In response to ‘Student mistakenly expelled due to University mental health policy‘ by Laura Abernethy (6 March 2014) and ‘Mental health – we must speak out‘ (Editorial, 6 March 2014) to add to the points made in ‘University responds to mental health articles‘ by Professor Lorna Milne (Letter, 10 March 2014)
I would like to respond to your articles criticising the support the University provides for individuals with mental health issues.
First and foremost, mental health issues are a medical concern. The University does not provide the medical resources that the NHS does, but has services in place to help students navigate the impact of such issues on their academic career. The University has neither the resources nor legal ability to intervene to the extent some of the students you interviewed would wish.
One big thing I think people are mistakenly expecting is that Student Services has loads of resources to provide students with ‘personal care’. They are limited to the few resources they have and do the best they can for students. The Student Services staff are genuinely concerned about students, but are limited in what they can do. It seems like the students in the article want the limited staff to waste their time chasing up people who miss appointments (meaning a time is lost that another student could have used) when the student is not at imminent risk (which the counsellors are trained to evaluate, but are likely to have already sent the student to crisis services in the NHS). This is what the NHS does as well – you miss an appointment, a letter may be sent out eventually, but the NHS has loads of support staff dedicated to such admin.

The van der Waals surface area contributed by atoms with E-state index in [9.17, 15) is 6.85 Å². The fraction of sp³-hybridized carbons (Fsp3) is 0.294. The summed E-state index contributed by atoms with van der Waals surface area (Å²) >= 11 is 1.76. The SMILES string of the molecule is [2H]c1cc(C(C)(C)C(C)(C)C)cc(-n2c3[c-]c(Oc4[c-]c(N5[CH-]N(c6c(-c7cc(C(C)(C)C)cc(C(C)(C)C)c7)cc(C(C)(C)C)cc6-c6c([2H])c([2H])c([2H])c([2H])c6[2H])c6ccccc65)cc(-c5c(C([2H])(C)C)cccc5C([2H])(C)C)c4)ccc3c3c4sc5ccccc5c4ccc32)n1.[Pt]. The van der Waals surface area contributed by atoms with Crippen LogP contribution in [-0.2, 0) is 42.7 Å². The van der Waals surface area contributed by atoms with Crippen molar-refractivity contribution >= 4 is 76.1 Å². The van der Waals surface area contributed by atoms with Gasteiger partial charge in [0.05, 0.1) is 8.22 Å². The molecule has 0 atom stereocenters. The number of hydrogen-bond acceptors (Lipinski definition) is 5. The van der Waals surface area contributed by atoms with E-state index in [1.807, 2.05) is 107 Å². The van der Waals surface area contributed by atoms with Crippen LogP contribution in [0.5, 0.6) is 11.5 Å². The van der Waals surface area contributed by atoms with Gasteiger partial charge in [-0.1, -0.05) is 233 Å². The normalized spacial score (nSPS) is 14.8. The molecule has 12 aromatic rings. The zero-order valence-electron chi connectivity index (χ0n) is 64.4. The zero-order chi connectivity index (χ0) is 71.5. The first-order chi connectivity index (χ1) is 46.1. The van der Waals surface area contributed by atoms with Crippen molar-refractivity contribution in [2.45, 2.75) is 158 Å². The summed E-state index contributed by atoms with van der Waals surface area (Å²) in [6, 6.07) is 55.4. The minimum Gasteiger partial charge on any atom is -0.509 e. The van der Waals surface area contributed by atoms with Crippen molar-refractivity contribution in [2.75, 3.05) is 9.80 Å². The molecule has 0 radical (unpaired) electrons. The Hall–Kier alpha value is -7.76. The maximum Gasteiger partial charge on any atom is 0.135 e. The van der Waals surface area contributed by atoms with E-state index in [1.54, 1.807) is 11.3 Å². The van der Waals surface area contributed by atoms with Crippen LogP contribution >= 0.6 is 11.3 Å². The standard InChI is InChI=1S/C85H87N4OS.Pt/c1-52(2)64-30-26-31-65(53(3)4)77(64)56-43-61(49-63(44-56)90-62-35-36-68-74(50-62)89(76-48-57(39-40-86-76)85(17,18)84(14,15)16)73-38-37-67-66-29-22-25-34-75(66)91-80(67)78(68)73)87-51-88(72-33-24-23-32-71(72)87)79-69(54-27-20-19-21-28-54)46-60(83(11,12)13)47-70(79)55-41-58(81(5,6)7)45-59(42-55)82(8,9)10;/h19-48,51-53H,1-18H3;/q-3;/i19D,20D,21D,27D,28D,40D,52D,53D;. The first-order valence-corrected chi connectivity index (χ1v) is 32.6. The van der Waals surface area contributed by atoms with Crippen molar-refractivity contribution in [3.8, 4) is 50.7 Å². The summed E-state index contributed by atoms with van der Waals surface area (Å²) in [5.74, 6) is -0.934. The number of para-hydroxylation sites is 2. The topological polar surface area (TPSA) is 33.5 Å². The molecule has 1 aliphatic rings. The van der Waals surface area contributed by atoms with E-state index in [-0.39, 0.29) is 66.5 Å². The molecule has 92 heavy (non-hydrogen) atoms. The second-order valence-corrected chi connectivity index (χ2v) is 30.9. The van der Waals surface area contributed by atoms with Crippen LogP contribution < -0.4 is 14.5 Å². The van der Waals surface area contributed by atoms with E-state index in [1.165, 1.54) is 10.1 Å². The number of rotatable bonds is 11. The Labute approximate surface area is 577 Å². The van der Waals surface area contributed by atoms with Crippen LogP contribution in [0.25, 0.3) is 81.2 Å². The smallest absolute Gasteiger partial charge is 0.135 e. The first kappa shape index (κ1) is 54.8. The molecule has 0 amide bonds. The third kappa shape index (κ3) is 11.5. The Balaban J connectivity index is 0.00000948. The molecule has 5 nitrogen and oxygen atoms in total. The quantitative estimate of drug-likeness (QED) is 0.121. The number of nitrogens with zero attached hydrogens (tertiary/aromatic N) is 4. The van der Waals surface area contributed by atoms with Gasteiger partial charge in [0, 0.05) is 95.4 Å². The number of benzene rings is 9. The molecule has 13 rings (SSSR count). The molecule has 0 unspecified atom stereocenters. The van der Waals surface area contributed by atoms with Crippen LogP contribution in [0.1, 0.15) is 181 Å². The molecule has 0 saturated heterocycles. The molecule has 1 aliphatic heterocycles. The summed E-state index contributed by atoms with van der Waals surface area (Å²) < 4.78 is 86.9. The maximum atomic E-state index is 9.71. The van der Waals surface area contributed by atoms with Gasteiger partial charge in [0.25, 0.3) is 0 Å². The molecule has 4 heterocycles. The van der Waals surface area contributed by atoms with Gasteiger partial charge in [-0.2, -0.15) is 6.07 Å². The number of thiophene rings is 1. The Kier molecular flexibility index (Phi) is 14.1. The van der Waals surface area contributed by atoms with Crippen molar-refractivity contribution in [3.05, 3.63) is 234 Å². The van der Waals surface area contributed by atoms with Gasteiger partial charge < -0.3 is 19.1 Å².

My undergraduate university in the US had an official Counselling Center with clinical and counselling psychologist and psychiatrist on staff. This was effectively a private mental health service. Even with these additional resources, the Counselling Center was still legally limited to what they could share with other parts of the university, leading to similar issues faced by students here.
However, this costs a good deal of money and was supported by an additional fee separate from tuition. The university also had a Health Center, with doctors and nurse on staff (also covered by an additional student fee). These facilities were also in place because there was no NHS to provide necessary medical treatment – many students did not have the necessary health insurance to get the medical help they needed for both mental and physical illnesses. Scottish/UK universities don’t have this option to charge such fees in addition to tuition – both are mixed together. The University simply doesn’t have the resources to be a private mental health service, which is what some of these students seem to want.
Please reflect on what resources the University can realistically supply, from the pragmatic considerations of financial cost and legal ability.
Melissa Lent Schapero